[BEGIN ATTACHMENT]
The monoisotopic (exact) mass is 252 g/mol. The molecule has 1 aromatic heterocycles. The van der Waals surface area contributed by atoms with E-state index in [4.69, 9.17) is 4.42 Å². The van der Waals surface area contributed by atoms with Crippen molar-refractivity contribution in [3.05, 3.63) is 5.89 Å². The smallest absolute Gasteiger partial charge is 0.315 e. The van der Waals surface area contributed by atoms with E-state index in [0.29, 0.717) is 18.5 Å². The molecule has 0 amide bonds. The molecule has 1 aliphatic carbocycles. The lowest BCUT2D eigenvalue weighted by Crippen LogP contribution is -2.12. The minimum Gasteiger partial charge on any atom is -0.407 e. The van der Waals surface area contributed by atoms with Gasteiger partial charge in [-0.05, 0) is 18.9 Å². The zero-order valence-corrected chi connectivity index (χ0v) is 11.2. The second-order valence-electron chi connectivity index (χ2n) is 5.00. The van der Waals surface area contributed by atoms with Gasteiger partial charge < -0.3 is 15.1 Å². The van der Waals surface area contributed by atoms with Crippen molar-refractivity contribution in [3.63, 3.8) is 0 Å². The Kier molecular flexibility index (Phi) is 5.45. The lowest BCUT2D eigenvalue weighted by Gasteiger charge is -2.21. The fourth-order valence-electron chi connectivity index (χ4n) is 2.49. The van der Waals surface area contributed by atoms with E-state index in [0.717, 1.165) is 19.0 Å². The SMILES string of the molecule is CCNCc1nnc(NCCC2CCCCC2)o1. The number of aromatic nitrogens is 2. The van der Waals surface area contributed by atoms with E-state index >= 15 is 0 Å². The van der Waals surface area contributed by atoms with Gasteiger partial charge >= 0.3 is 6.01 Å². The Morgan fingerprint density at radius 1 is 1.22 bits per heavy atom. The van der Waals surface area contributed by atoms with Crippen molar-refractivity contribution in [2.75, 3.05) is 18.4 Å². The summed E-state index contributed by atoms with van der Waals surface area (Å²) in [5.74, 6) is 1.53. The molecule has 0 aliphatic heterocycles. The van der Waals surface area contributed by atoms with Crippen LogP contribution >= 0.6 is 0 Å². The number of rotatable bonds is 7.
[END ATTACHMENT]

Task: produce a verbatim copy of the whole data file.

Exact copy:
The monoisotopic (exact) mass is 252 g/mol. The molecule has 1 aromatic heterocycles. The van der Waals surface area contributed by atoms with E-state index in [4.69, 9.17) is 4.42 Å². The van der Waals surface area contributed by atoms with Crippen molar-refractivity contribution in [3.05, 3.63) is 5.89 Å². The smallest absolute Gasteiger partial charge is 0.315 e. The van der Waals surface area contributed by atoms with E-state index in [0.29, 0.717) is 18.5 Å². The molecule has 0 amide bonds. The molecule has 1 aliphatic carbocycles. The lowest BCUT2D eigenvalue weighted by Crippen LogP contribution is -2.12. The minimum Gasteiger partial charge on any atom is -0.407 e. The van der Waals surface area contributed by atoms with Gasteiger partial charge in [-0.05, 0) is 18.9 Å². The zero-order valence-corrected chi connectivity index (χ0v) is 11.2. The second-order valence-electron chi connectivity index (χ2n) is 5.00. The van der Waals surface area contributed by atoms with Gasteiger partial charge < -0.3 is 15.1 Å². The van der Waals surface area contributed by atoms with Crippen molar-refractivity contribution in [3.63, 3.8) is 0 Å². The Kier molecular flexibility index (Phi) is 5.45. The lowest BCUT2D eigenvalue weighted by Gasteiger charge is -2.21. The fourth-order valence-electron chi connectivity index (χ4n) is 2.49. The van der Waals surface area contributed by atoms with E-state index in [0.717, 1.165) is 19.0 Å². The SMILES string of the molecule is CCNCc1nnc(NCCC2CCCCC2)o1. The number of aromatic nitrogens is 2. The van der Waals surface area contributed by atoms with E-state index >= 15 is 0 Å². The van der Waals surface area contributed by atoms with Gasteiger partial charge >= 0.3 is 6.01 Å². The Morgan fingerprint density at radius 1 is 1.22 bits per heavy atom. The van der Waals surface area contributed by atoms with Crippen molar-refractivity contribution in [2.75, 3.05) is 18.4 Å². The summed E-state index contributed by atoms with van der Waals surface area (Å²) in [5.74, 6) is 1.53. The molecule has 0 aliphatic heterocycles. The van der Waals surface area contributed by atoms with Crippen LogP contribution >= 0.6 is 0 Å². The number of rotatable bonds is 7.